Miracles at Main and Market Street an evening to build family memories
NAPPANEE — Like the movie “Miracle on 34th Street” the beauty and joy of the Christmas holiday can be experienced at Nappanee’s annual Miracles at Main and Market Street. Unlike the film however, the event is less like a personal renewal than a reminder of the meaning of the season and the opportunity to gather with friends and family to build memories that will last a lifetime.
The event began five years ago, after a tornado attempted to devastate the celebratory mood of the holidays. Mayor Larry Thompson wanted to bring the community together and celebrate the spirit as well as encourage others to join in festivities with the people of Nappanee. He formed a committee, headed by his wife Linda, to manage the holiday event.
“The first two years we held it the first weekend in December,” she explained, “but since we moved it into November we’ve had better weather and a bigger turnout.”
The day of the event — this year Saturday, Nov. 17 — Nappanee businesses participate with a contest for kids (that must be accompanied by an adult). Children take flight on foot to each business participating to either play games, partake of delectable goodies and or to collect stickers on a sheet to enter them in a drawing for gift certificates (redeemable at area retailers) while parents shop the local deals.
Participants of the Miracles at Main and Market Street’s Christmas Parade will line up at 6:30 p.m. at the Boys and Girls Club on Marion Street and the parade will begin at 7 p.m. Those that want to watch should line the route — from the Club, south down Main Street, to Lincoln Street, where it will turn west and then end.
Parade entrants are asked to collect entry forms at Nappanee City Hall, the Nappanee Chamber of Commerce, or call Linda Thompson at 574-773-4196. Entries should be sent in before Nov. 9 and parade participants can compete in the following categories: Best Commercial Entry, Best Walking Unit, Best Float, and Best of Parade. Thompson explained that this is the first year for judging entrants and that a small panel of community members will bear the difficult task of selecting the winners.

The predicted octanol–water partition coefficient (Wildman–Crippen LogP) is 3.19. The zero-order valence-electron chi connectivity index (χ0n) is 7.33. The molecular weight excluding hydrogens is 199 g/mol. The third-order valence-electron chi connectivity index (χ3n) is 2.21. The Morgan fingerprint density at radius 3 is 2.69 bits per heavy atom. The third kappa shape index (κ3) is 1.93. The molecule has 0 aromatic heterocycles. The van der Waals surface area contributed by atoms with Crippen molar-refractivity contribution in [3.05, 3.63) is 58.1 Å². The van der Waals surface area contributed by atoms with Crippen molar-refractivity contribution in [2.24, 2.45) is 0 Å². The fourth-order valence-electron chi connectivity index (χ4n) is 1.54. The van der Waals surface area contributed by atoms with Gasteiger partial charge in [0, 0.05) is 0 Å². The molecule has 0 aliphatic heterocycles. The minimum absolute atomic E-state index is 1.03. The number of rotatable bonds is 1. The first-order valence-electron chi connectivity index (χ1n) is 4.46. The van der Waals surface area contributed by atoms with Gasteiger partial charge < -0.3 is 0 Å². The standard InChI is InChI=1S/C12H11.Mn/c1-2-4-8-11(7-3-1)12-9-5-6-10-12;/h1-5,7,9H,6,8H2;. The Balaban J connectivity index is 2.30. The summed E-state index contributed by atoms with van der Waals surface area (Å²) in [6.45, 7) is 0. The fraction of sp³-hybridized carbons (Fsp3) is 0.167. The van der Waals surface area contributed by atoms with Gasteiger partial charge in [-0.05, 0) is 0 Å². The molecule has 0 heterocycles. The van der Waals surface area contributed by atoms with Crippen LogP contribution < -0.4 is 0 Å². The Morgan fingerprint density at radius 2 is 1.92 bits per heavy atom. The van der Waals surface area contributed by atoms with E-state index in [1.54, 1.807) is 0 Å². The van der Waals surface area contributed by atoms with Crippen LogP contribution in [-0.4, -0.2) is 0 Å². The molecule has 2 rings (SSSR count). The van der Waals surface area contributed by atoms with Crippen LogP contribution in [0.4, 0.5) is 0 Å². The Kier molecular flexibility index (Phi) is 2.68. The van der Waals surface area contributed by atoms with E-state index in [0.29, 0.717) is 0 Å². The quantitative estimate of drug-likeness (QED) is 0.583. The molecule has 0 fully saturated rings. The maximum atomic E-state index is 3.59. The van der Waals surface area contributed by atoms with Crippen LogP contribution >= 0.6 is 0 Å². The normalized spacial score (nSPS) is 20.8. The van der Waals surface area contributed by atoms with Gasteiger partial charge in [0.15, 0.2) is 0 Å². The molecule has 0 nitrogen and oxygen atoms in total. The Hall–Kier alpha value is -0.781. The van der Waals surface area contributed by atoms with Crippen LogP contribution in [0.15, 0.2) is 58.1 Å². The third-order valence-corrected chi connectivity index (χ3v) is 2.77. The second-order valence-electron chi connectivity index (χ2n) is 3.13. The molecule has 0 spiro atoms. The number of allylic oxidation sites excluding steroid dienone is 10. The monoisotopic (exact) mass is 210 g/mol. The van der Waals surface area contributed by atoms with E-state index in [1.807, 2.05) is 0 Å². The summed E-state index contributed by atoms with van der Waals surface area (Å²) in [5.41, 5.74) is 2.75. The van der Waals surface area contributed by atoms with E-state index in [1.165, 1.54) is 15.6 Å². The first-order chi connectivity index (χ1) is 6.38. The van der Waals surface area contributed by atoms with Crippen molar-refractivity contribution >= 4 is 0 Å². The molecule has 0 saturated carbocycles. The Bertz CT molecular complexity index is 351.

“In the past we’ve had about 25 entries but we’re hoping for more,” she said. “We have some return groups not from Nappanee, the 4-H Llama Club and a baton group out of Goshen. Most are from Nappanee of course, but all are welcome.”
She said what most struck her of the paraders of the past were the little ones involved. “There was a group of nursery school students and they walked the parade route shouting, ‘happy birthday Jesus!’; it was beautiful,” she said. “It just warms your heart.”
The parade will also feature a live nativity (including a donkey and camel) and NorthWood’s Red Regiment band. Santa’s reindeer and Jingle the Elf are expected to return to join in the fun, and Santa Clause himself is scheduled to make an appearance.
If the colorfully-lit entrants and displays of goodwill and camaraderie of the parade don’t put you in the holiday mood, the candlelight service and entertainment (along with offerings of cookies, roasted chestnuts, and hot chocolate) following the parade (at the train depot parking lot — located in the 200 block of South Main St.) surely will.
“There’s a kid at heart in all of us and families will enjoy Santa and the elves, the parade and the vocal groups and that,” Thompson explained, describing the scenes that await participants. “It’s something for families and friends and neighbors to gather and usher in the season … and it doesn’t cost a thing.”
But then there’s what she and many others perceive as the highlight of the evening — the candlelight service.
“It’s very moving as the Mayor reads ‘The Christmas Story’ and you look out at the literally hundreds of people with their lit candles singing ‘Silent Night.’ It reminds us that it’s Jesus’ birthday and offers the celebration of fellowship with one another. It’s just beautiful.”